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Fethard RNLI Launches €65,000 Appeal For New Lifeboat

22nd February 2016
Members of Fethard RNLI pictured with Colin Williams RNLI Divisional Operations Manager and Niamh McCutcheons RNLI Council Member for Ireland (front row second from right and right) Members of Fethard RNLI pictured with Colin Williams RNLI Divisional Operations Manager and Niamh McCutcheons RNLI Council Member for Ireland (front row second from right and right)

Friends and supporters of Fethard RNLI gathered together at the lifeboat station this weekend on the one hundred and second anniversary of the Mexico disaster, where nine lifeboat crew lost their lives off the Wexford coast, to launch an appeal for a new lifeboat. As the current lifeboat Trade Winds nears the end of its service, an 18-month appeal has been launched to raise the €65,000 needed for a new D class lifeboat.

Opening the proceedings Fethard RNLI Chairman John Hearne remembered those lifeboat crew lost 102 years ago. He said, ‘Walking through the station today you will see pictures of those men and that previous lifeboat (Helen Blake) and you may think that there is a world of difference between then and now. Of course now the lifeboats look completely different and the technology today is a world apart but it all counts for nothing without the crew. The RNLI is still the same charity that it was in 1914 and the work it does of saving lives at sea is still carried out by volunteers in exactly the same tradition.’

‘The technology marches on and soon this lifeboat will have completed ten years arduous service. The very best way that we in the community can support this fine crew is to give them the best equipment and training to do what can be a most difficult job.’

Colin Williams RNLI Divisional Operations Manager acknowledged the role played by the community twenty years ago when the station reopened followed its closure after the Mexico tragedy.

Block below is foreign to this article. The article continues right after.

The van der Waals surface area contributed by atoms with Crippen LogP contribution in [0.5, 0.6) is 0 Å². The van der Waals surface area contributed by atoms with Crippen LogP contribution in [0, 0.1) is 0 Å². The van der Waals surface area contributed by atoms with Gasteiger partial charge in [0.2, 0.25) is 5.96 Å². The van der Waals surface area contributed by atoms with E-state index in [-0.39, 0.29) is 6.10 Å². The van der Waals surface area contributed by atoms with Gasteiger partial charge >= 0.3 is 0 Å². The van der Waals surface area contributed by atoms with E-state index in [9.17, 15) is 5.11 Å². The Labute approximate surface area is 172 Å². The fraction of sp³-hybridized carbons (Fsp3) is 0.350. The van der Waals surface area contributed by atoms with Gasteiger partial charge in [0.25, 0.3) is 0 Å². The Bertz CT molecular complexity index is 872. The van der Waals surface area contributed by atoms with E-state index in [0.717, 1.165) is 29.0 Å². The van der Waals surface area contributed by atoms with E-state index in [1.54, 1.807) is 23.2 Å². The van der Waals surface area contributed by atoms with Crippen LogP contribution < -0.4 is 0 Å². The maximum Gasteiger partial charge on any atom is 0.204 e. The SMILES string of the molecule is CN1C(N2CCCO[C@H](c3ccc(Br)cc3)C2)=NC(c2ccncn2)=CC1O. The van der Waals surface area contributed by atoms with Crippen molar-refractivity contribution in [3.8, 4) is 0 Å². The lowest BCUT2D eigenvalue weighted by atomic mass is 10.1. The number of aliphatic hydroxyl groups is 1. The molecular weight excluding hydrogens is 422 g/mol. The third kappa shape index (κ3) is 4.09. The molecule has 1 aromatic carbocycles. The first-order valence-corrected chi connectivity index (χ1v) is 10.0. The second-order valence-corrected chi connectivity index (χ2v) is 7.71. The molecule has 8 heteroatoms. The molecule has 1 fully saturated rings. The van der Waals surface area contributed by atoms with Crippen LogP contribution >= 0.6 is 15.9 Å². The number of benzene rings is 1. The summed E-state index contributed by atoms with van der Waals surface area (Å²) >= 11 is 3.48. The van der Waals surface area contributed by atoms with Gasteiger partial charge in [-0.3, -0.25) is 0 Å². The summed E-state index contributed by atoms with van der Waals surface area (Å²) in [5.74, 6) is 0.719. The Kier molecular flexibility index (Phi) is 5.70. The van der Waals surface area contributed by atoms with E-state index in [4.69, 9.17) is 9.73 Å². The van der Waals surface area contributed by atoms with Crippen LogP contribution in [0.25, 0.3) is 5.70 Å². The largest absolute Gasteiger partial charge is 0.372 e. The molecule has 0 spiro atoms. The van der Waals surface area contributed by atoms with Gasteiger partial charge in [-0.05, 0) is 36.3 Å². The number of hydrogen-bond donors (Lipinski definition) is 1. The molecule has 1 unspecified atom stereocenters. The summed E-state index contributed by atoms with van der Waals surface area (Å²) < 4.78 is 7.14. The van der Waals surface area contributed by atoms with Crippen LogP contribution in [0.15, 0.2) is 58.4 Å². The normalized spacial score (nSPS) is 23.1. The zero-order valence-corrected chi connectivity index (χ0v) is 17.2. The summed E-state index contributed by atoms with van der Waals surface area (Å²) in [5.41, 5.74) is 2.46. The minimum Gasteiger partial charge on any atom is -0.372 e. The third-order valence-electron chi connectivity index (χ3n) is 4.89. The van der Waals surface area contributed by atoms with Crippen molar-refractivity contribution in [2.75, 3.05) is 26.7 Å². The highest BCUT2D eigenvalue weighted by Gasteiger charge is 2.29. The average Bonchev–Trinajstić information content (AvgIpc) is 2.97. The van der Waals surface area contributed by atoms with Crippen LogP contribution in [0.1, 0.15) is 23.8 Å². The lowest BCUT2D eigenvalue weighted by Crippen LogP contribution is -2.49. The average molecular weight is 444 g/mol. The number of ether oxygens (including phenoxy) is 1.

Colin said, ‘When the RNLI looked at reopening Fethard the old lifeboat station was being used by local fishermen. It’s a testament to the community’s feeling toward the lifeboat service that they returned it to the RNLI and Fethard RNLI reopened. Since then there have been many notable rescues. The volunteers crew here today are the custodians of the lifeboat service and we owe much to the local committee, twenty years ago, who lobbied so hard to have the RNLI look again at having a lifeboat stationed at Fethard.

Fethard RNLI Fundraising Chairperson Oonagh Hearne spoke on the challenges of raising €65,000 for the new lifeboat. ‘We have a very strong committee and we are going to do our very best. Everyone who lives on the peninsula knows how much we need this lifeboat and we have already had many expressions of support and interest. We will be keeping everyone updated our events and I want to thank those who have already pledged their support.’

Niamh McCutcheon, a member of the RNLI Council of Ireland travelled especially to Fethard for the launch to officially launch the appeal. Addressing the crowd she said, ‘The community of Fethard and its friends will be the donors of your new lifeboat. You have an eighteen month journey ahead to raise the funding and it will be hard work but rewarding work. After which you will know that every time that new lifeboat launches, every one of you made it possible. Every life saved or person helped to safety by your new lifeboat will be a community effort because your community funded your new lifeboat.’